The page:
TV, you’re thinking everybody’s just kind of going along, and if they win, they win [and if] they lose, they lose. And oh, gosh, it was a great time. But when you’re in that room, you can feel how someone goes, ‘This would change my world right now.’ So it gets really serious.

What aspect of your comedy do you think will be integrated to your role as host?

Well, I think the main thing is the ability to be pretty observational—to watch people, to listen to their answers, and then to make comments that either exaggerate the humor on something that they said—or the ability to lighten up a moment when it’s just too intense and it’s getting a little too heavy, [the ability] to add a little comedy to release some of the tension out of the room. And I think those are going to be the main comedic skills that’ll be helpful in this environment.

Was there a pivotal moment in your life where you knew—realized—that not only were you funny, but that you could be funny for a living?

There were a couple of those times … I grew up in a house where my mother was educated; she was a reading specialist. She taught teaching, how to teach kids how to read. And so it was an environment where I went to college [and] got my degree. I was working in corporate America. But I just never felt like that was my destiny.

So I remember trying comedy one night at a club and did it really well. And then when I came home, I tried a couple of jokes on my mother; and she laughed so hard, she went down to the ground. And that’s when I knew, OK, she understood and saw that I was actually good at this, and then I saw her react. That’s when I knew I could do it.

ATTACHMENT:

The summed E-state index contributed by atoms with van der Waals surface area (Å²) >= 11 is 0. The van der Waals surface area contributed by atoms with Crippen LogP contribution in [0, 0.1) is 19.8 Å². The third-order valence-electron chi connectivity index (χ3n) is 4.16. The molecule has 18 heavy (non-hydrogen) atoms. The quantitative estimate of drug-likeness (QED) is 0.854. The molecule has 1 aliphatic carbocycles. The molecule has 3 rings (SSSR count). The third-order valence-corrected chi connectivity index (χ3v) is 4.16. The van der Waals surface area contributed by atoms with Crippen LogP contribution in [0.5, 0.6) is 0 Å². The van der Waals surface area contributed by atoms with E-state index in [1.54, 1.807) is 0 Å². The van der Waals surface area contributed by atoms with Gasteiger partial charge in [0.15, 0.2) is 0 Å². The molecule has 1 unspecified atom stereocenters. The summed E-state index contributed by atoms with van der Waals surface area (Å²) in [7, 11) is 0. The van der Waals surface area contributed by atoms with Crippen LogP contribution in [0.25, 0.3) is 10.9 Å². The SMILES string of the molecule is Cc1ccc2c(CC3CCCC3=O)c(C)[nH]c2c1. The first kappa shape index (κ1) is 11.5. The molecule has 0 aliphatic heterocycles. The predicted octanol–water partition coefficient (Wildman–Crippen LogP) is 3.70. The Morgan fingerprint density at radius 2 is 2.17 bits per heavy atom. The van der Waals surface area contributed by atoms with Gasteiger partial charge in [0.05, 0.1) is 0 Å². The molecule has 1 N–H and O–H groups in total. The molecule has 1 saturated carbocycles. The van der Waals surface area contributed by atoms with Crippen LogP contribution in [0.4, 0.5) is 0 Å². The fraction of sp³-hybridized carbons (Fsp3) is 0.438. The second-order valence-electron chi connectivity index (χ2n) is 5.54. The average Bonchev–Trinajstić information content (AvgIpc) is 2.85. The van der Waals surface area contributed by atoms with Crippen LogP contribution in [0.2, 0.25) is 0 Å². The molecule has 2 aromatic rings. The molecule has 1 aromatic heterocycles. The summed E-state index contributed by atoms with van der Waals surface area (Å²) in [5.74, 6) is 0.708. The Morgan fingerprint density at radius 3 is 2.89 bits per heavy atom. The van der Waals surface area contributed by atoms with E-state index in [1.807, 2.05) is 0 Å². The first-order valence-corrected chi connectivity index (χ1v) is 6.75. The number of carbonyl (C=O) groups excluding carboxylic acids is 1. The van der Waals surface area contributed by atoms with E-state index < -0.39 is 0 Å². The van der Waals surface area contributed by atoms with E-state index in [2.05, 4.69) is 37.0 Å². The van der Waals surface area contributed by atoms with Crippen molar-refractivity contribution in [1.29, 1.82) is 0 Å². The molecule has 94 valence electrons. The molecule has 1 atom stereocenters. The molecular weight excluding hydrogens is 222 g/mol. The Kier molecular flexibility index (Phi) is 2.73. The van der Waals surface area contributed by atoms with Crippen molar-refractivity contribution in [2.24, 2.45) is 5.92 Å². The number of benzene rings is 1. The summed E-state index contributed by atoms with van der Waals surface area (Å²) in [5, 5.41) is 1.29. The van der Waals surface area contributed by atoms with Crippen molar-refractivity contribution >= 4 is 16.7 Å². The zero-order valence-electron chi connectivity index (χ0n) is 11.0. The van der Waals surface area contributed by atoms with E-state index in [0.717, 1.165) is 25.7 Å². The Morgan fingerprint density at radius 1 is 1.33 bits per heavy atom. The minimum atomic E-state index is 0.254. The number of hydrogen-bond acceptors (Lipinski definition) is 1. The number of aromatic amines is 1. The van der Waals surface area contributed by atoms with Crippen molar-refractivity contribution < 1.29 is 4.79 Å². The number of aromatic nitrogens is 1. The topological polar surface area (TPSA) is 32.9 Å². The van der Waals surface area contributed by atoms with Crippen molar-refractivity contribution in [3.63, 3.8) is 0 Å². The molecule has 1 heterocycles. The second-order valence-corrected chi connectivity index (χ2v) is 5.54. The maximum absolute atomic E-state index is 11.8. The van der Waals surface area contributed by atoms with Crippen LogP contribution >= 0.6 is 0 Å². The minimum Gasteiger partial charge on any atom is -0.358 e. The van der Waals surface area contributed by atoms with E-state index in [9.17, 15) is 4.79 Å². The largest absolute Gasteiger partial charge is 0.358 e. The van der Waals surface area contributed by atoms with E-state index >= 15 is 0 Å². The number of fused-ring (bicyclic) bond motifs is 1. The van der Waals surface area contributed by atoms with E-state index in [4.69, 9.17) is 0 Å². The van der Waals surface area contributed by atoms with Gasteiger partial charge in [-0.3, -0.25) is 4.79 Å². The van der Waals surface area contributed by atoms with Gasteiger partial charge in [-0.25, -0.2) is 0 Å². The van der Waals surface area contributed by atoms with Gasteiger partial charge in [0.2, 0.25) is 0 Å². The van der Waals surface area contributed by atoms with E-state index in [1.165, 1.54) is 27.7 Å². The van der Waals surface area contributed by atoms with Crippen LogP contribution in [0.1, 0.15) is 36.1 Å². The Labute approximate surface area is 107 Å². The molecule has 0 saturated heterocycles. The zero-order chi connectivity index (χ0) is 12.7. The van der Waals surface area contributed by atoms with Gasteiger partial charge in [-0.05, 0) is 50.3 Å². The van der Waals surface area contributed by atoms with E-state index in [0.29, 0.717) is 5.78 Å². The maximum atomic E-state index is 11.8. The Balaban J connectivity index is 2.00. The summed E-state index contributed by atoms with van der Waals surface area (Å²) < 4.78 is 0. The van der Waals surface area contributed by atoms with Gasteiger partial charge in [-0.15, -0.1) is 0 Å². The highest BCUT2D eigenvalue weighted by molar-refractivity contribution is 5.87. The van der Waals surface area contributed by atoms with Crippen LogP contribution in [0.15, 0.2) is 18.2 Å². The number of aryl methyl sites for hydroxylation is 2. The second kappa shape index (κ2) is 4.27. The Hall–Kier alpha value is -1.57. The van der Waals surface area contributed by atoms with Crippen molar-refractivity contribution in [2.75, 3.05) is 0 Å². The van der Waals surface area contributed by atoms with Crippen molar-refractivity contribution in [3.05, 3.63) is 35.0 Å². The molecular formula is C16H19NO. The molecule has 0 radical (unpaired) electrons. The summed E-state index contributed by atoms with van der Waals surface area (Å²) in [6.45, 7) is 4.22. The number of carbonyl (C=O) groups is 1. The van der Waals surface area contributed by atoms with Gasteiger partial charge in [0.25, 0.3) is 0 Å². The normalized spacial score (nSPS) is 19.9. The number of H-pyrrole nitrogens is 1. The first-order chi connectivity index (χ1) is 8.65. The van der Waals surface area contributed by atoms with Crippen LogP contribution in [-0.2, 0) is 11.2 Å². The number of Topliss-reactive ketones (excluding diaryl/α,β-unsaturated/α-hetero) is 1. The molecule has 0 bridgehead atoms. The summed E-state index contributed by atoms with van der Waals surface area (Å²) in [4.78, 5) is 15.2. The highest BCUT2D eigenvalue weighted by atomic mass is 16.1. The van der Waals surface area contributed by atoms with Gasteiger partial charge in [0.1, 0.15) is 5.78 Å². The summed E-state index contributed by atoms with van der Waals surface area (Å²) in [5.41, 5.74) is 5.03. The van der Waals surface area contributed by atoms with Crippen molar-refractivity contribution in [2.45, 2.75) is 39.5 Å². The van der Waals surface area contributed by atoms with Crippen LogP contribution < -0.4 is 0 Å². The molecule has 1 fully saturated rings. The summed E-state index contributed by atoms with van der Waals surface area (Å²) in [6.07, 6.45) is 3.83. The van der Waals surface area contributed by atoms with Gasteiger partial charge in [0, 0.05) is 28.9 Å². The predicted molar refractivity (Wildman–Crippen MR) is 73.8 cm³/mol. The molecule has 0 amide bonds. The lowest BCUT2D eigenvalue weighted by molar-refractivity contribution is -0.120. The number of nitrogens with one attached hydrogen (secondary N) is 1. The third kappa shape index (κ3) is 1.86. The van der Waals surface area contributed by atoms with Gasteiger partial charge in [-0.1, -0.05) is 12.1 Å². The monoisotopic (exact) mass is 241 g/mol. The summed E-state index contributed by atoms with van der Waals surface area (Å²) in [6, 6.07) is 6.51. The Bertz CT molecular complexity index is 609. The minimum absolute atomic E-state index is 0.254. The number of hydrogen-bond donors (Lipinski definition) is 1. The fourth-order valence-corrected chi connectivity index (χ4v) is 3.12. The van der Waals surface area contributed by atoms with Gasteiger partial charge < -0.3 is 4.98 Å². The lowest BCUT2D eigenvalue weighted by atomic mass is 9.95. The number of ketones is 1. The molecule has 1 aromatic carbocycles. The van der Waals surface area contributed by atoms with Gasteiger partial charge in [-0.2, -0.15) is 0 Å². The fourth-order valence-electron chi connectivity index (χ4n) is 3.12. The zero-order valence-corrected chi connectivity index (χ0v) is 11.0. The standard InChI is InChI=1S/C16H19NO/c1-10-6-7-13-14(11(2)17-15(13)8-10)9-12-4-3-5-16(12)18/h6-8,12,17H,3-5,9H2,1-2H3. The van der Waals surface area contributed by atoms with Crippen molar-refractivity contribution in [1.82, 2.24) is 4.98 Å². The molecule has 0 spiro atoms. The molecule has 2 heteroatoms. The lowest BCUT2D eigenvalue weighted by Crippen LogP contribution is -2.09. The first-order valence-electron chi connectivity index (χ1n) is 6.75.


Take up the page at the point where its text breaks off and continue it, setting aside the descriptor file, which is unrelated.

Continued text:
Mother approved! Awesome. Did Steve Harvey, your running buddy, give you any advice about hosting on such a big scale?

Definitely. I talked to Steve; he was one of the first people I called. And so Steve’s advice mainly was just try to relax and be yourself. He was saying, “You’re going to go into a lot of homes that you have no idea you’ve never been in before.”

The thing about having any degree of popularity and celebrity is you have this thought that everybody knows who you are. But he was like, “When you do a game show, and you’re on every day, and you’re syndicated, you’re just going to be surprised [by the number of] new fans and the opportunity of new people to see you. So relax, be yourself [and] let them come to you. And then, you’ll be able to really define a great, cool fanbase that’ll love what you do.”

And so I thought that was great advice. Because you think about hosting a game show, and you don’t know if you want to have a game show voice, like, “Hello, I’m Cedric the Entertainer, and welcome to ‘Millionaire.’” You don’t know. Steve’s like “Don’t do that.” That was his first thing: “Don’t do that, OK? Don’t do that.”

Well, they’re going to love you. Last question: In New York, where do you love eat?

Man, you know, it’s weird that I actually go to Del Frisco’s, the steak house. It’s one of my first places, because they don’t have one in L.A. And I discovered it here; my kids love it. New York—there’s so much amazing food in this town. And it doesn’t help my waistline at all. But any suggestions, I’m down.

“Who Wants to Be a Millionaire” with Cedric the Entertainer debuts Sept. 2, and is shot at Metropolis Studios at 106th Street and Park Avenue.